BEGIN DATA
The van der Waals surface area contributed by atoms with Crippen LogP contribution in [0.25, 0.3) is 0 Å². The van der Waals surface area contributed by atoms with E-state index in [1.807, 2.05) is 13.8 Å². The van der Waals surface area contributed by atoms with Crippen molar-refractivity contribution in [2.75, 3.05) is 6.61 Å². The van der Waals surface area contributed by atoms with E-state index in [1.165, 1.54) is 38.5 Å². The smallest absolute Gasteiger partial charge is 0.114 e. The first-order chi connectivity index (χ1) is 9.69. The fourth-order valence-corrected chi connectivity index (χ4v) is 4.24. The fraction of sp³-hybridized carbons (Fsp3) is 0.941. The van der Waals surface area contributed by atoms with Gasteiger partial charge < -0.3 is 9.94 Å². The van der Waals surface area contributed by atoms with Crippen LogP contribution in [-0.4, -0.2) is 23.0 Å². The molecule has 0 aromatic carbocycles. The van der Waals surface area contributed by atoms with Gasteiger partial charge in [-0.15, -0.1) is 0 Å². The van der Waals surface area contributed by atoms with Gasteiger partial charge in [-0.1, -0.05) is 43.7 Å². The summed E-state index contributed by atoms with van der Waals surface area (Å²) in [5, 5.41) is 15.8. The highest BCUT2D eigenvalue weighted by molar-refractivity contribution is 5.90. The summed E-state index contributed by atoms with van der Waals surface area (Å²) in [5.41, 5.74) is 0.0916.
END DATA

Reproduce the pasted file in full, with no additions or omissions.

The van der Waals surface area contributed by atoms with Crippen LogP contribution in [0.25, 0.3) is 0 Å². The van der Waals surface area contributed by atoms with E-state index in [1.807, 2.05) is 13.8 Å². The van der Waals surface area contributed by atoms with Crippen molar-refractivity contribution in [2.75, 3.05) is 6.61 Å². The van der Waals surface area contributed by atoms with E-state index in [1.165, 1.54) is 38.5 Å². The smallest absolute Gasteiger partial charge is 0.114 e. The first-order chi connectivity index (χ1) is 9.69. The fourth-order valence-corrected chi connectivity index (χ4v) is 4.24. The fraction of sp³-hybridized carbons (Fsp3) is 0.941. The van der Waals surface area contributed by atoms with Gasteiger partial charge < -0.3 is 9.94 Å². The van der Waals surface area contributed by atoms with Crippen LogP contribution in [-0.4, -0.2) is 23.0 Å². The molecule has 0 aromatic carbocycles. The van der Waals surface area contributed by atoms with Gasteiger partial charge in [-0.15, -0.1) is 0 Å². The van der Waals surface area contributed by atoms with Gasteiger partial charge in [-0.1, -0.05) is 43.7 Å². The summed E-state index contributed by atoms with van der Waals surface area (Å²) in [5, 5.41) is 15.8. The highest BCUT2D eigenvalue weighted by molar-refractivity contribution is 5.90. The summed E-state index contributed by atoms with van der Waals surface area (Å²) in [5.41, 5.74) is 0.0916.